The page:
News

07Apr2017

Foundation stone laid for 94 housing units in Berane, Montenegro

On 7 April 2017, Kemal Purisic, Minister of Labour and Social Welfare, Dragoslav Scekic, Mayor of Berane and Leslie Freriksen, representative of the U.S. Embassy in Montenegro, laid the foundation stone for the construction of 94 housing units to accommodate displaced persons in Berane.

The total cost of the project is estimated at EUR 4 million, out of which EUR 3.6 million will be financed from the RHP Fund resources. The works contract with the selected contractor was signed in December 2016 and the works should be completed in the first half of 2018.

Leslie Freriksen, representative of the U.S. Embassy in Montenegro, Kemal Purisic, Minister of Labour and Social Welfare, Dragoslav Scekic, Mayor of Berane

Montenegro’s Minister of Labour and Social Welfare Kemal Purisic reminded that more than 1 500 housing solutions have already been provided to meet the needs of refugees through a number of projects funded by the Government of Montenegro, non-governmental organisations, international partners and donors.

Kemal Purisic, Minister of Labour and Social Welfare

I am pleased to say that the Rudes 1 and Rudes 2 collective centres will be closed down as a result of the implementation of this project, thereby enabling their residents to finally obtain durable and sustainable solutions”, stated Minister Purisic while expressing his gratitude to the donors and partners for their overall contribution to the development of the Regional Housing Programme.

Mayor Scekic stressed that the this project will enable 94 families that have decided to choose Berane as their home, to finally settle after 25 years of living in temporary and uncertain conditions. He added that the state must solve the issue of citizenship of displaced persons so as to enable their full integration into the community.

Leslie Freriksen, representative of the U.S. Embassy in Montenegro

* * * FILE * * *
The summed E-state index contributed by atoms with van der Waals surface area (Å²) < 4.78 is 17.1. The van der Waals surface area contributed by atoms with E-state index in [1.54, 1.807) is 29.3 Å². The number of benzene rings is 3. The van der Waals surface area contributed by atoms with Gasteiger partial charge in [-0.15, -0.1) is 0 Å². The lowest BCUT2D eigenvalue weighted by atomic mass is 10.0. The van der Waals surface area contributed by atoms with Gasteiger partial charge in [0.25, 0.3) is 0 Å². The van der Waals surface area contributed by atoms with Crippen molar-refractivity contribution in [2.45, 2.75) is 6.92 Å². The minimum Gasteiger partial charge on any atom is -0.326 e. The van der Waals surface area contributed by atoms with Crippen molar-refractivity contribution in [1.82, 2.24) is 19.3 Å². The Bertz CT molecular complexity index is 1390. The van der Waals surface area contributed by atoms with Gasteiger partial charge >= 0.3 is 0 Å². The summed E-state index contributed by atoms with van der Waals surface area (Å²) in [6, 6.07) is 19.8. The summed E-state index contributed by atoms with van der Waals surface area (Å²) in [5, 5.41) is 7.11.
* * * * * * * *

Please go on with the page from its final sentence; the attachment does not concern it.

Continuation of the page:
The Regional Housing Programme has come to be a programme that provides concrete assistance, for which all of us have nothing but words of praise, stated Mr Scekic.“Ensuring that essential housing needs are met will enable displaced persons and individuals to focus on other significant aspects of their lives, such as finding employment, integrating into cultural and economic life of the community and improving their lives, i.e. lives of their families”, stated Ms Freriksen and added that “As a donor, the U.S. wishes to find additional ways to support fulfilment of non-housing needs, since this is an excellent beginning, but it is not the only problem to be solved”.

In addition to Mayor Scekic, Minister Purisic, and Ms  Freriksen, the ceremony was also attended by Igor Burazin, representative of the Council of Europe Development Bank, Dan Redford, OSCE representative and Roberta Montevecchi, representative of UNHCR in Montenegro.

BULATOVIC FAMILY, Berane, Montenegro

Dragana Bulatovic came in 1999 from Djakovica (Kosovo) to Berane, with her husband, mother-in-law and five children. They settled in the Berane refugee camp, built by UNHCR in 1995 as a temporary solution for refugees from Bosnia and Herzegovina and Croatia. Small, two-room houses, built from non-solid material, became the home for some 100 families, refugees from BiH and Croatia, and later, for IDPs from Kosovo. The families had to stay in the camp much longer than what was expected, as the Berane municipality is one of the poorest in Montenegro and could not offer a better solution for its inhabitants during the past more than 20 years.

Today, Dragana has 9 children, seven of them still living with her. Five of the children go to the local school.

Her husband died in 2008 and the family now lives from his 118 EUR pension. The eldest son works as a construction worker whenever he can find a job, thus helping this 8-member family survive.

Most families in the Berane collective centre are in the same situation as the Bulatovic family, unable to pay for the electricity bills and therefore living without electricity for the past two years. They buy only food that can be eaten within a day as the refrigerators are not working, and the children have to finish their home work during the day light. During cold winter months, in this hostile area, they burn in their furnaces all that they can find, in order to keep the room temperature bearable.

Dragana and her children put all their hopes in the new RHP-financed building into which they expect to move during next summer. This could mean a whole new start for the family.

  • 7 Apr, 2017
  • Jovan
  • 0 Comments

Share This Story

Categories

Comments